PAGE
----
Investigation of the guanine quadruplex resolving activity of the DEAH-box RNA helicase RHAU

Lattmann, Simon. Investigation of the guanine quadruplex resolving activity of the DEAH-box RNA helicase RHAU. 2012, Doctoral Thesis, University of Basel, Faculty of Science.


Official URL: http://edoc.unibas.ch/diss/DissB_10316

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Generally depicted as single- or double-stranded molecules, nucleic acids sequences can adopt various forms of stable secondary structures. In particular, guanine-riche sequence of DNA and RNA can form atypical four-stranded helical structures termed G-quadruplexes (G4). Although the functional relevance of G4 structures is still mater of debate, an increasing body of evidence suggests that these structures can form in various regions of the genome and may be implicated in a wide array of processes such as gene expression regulation and telomere protection. Owing to their high-thermodynamic stability, in vivo conversion of G4 structures to single-stranded nucleic acid requires specialised proteins with G4 destabilising/unwinding activity. RHAU is a human RNA helicase of the DEAH-box family that exhibits ATP-dependent G4 resolving activity with high affinity and specificity for its substrate in vitro. However, how RHAU recognises G4 and what are its substrates in cells are key questions that needed to be addressed.
In the first part of this research work, we undertook to address the molecular mechanisms underlying the specific recognition of G4 structures by RHAU. Through biochemical analysis of truncated and mutated recombinant forms of RHAU, we have uncovered the functional importance of the amino-terminal region for interaction with G4 structures and further identified within this region the evolutionary conserved RSM (RHAU-specific motif) domain as a major affinity and specificity determinant. We also show that the G4-RNA substrate specificity and resolving activity shown by RHAU is an evolutionary conserved attribute in higher eukaryotes, insofar as CG9323, the Drosophila orthogolue of RHAU, binds and readily unwinds G4 structures.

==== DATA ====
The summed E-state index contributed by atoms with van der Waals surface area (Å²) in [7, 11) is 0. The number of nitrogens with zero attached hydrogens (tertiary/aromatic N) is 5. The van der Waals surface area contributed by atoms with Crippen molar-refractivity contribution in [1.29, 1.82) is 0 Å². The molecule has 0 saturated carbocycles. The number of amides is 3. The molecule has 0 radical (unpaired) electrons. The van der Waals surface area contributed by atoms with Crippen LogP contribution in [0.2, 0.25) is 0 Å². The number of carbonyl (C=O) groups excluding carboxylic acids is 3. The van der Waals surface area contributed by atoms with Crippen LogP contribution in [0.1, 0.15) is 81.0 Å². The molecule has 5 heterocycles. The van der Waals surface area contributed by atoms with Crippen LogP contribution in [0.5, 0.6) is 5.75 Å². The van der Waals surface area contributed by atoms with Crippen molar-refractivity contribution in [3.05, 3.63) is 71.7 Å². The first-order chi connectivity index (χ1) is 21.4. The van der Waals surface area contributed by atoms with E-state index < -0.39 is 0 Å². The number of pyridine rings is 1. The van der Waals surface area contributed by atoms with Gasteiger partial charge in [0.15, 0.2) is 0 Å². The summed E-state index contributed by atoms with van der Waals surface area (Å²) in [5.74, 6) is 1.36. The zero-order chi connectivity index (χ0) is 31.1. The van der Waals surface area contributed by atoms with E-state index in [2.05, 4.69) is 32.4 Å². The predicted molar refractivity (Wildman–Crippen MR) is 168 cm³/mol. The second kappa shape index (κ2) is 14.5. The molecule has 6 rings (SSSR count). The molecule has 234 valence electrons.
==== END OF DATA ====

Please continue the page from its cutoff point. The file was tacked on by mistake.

In the second part of this work, we sought RNAs bound by RHAU in living cells. To this end, we employed high-throughput gene array technologies to identify RNAs associated with RHAU on a genome-wide scale. Approximately 100 RNAs were found to be significantly enriched with RHAU. Computational analysis of RNA sequences for potential intramolecular G4 structures revealed the preferential association of RHAU with transcripts bearing G4-forming motifs, suggesting direct targeting of G4-RNAs by RHAU. Among the most abundant RNAs selectively enriched, we identified the human telomerase RNA template TERC as a bona fide target of RHAU. Remarkably, binding of RHAU to TERC depended on the presence of a stable G4 structure in the 5'-region of TERC, both in vivo and in vitro. In-depth studies further revealed that RHAU was also part of the telomerase holoenzyme through direct interaction with TERC G4 structure. Collectively, these data provide the first evidence of a specific and direct interaction between a G4 resolvase enzyme and a potentially relevant intramolecular G4-RNA substrate, and more generally support the idea that intramolecular G4-RNAs are naturally occurring substrates of RHAU. Furthermore, these results provide circumstantial evidence for the existence of a G4-RNA structure in a fraction of the telomerase holoenzyme.
Overall, the present work brings new original insights regarding the mechanisms of G4 substrate recognition by RHAU and of its potential role as a G4 resolvase enzyme in vivo.
Advisors:Moroni, Christoph
Committee Members:Gasser, Susan M. and Nagamine, Yoshikuni
Faculties and Departments:05 Faculty of Science > Departement Biozentrum > Former Organization Units Biozentrum > Growth and Development (Moroni)
03 Faculty of Medicine > Departement Biomedizin > Former Units at DBM > Growth and Development (Moroni)
UniBasel Contributors:Moroni, Christoph
Item Type:Thesis
Thesis Subtype:Doctoral Thesis
Thesis no:10316
Thesis status:Complete
Number of Pages:195 S.
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edoc DOI:
Last Modified:22 Jan 2018 15:51
Deposited On:05 Mar 2013 11:23

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